Mark Gattis as political priest Stephen Gardiner in Henry VIII’s court.
There’s a tryptych that doesn’t seem to go together, eh?
On this side of the Atlantic, there wasn’t that much of a big deal about Wolf Hall, the BBC adaptation of Hilary Mantel’s two novels, Wolf Hall and Bring Up the Bodies. If you haven’t had a chance to see the series, check out PBS before it’s too late and you won’t be able to find the episodes on it’s unnecessarily complicated website.
One complaint I have about the television version is that it was too short. It could have easily been three times longer. It left out several characters that I liked, like Thomas Wyatt, and skimmed over the enigma of Jane Seymour. And then there was the impact of the Renaissance and international banking on the medieval, feudal world. It’s the three estates all over again. What was lost was the reality of who ran the government, what little there was, back then. Primarily, it was the nobility who were appointed to their offices through birth. “Oh, yes”, you say, “I learned that back in 8th grade. There’s nothing new about that.” I thought that too until I really understood what that meant. It meant that all you needed to become the treasurer or whatever was to be born into the right family. You didn’t need any other qualification. You could be perfectly shitty at your job. Didn’t matter. Your inherited wealth and status gave you automatic access to the Privy Council. A self-made, educated man who rose on his merits, had no real right to be there.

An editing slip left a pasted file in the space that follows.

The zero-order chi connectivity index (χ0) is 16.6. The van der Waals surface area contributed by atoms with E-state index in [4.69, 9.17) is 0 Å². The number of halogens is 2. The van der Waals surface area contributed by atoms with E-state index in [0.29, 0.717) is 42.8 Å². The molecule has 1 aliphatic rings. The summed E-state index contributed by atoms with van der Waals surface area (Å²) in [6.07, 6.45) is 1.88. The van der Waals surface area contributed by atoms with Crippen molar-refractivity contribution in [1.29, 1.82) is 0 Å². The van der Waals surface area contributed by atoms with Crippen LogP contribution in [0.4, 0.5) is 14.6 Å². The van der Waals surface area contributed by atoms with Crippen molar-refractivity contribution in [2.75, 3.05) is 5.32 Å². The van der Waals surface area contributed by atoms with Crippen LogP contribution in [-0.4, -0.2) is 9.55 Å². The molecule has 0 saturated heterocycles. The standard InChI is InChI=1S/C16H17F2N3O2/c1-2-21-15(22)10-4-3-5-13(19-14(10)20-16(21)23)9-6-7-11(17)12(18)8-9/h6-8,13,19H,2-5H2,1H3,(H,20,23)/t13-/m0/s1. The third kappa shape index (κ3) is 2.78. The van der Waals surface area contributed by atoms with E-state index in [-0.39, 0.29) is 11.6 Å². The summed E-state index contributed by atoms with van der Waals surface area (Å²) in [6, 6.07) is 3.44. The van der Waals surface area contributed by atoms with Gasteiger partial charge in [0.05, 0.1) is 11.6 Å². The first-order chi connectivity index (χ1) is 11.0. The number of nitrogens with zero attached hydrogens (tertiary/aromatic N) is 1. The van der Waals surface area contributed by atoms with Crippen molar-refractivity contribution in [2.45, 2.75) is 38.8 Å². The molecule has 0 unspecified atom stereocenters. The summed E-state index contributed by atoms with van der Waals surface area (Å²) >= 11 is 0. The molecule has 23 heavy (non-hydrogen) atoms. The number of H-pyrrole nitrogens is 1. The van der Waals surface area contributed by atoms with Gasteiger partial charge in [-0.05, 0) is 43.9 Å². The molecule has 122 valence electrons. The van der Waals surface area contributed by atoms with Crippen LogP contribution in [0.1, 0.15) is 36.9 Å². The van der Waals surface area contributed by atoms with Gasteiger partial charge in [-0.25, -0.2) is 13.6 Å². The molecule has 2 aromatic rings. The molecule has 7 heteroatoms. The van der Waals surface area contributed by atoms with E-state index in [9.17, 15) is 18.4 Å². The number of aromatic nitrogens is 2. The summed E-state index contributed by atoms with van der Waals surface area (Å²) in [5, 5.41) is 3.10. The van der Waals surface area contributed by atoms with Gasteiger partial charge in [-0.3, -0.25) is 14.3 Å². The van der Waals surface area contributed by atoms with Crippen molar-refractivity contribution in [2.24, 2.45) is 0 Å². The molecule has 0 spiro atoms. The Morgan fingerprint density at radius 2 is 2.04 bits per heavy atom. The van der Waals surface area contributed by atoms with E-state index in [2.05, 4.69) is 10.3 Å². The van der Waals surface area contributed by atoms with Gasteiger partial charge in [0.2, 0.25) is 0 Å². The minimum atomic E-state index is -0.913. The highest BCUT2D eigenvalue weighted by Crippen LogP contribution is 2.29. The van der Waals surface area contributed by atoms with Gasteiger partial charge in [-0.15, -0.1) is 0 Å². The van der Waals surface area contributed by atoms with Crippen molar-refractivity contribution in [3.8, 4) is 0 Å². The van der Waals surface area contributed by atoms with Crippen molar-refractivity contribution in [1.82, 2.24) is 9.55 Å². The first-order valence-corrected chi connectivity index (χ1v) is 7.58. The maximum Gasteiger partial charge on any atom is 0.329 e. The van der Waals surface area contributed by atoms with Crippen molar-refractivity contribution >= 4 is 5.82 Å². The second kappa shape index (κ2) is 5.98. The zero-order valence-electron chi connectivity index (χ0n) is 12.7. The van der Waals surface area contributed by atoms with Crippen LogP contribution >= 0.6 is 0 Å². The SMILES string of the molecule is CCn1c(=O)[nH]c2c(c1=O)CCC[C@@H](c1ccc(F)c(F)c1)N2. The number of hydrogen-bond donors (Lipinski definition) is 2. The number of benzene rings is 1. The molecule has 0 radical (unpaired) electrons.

Same with the clergy. They ran a good chunk of England. During the Peasant’s Revolt of the late 14th century, the abbeys and monasteries did not side with the peasants. No, no, no. They were as much a part of the feudal aristocracy as the nobility and had even less of an incentive to cooperate with any national government. Their liege lord was in Rome. In order to bring England into the 16th century, Cromwell had to strip them of their power locally. You can bet they had their daggers poised for him after that.
Mantel has been praised for her research on Cromwell and what he tried to accomplish. He thought wars were a waste of money and thought that infrastructure projects would be a better way of keeping the population calm and under control. He was opposed in this by the nobility and the clergy who thought that poverty was God’s divine will. Why mess with it by taxing the rich? Somewhere recently in a podcast I’d heard that the stronger the social safety net in a country, the less religious it is. That’s because the common person doesn’t have to continually turn to God and charity to have his or basic needs met.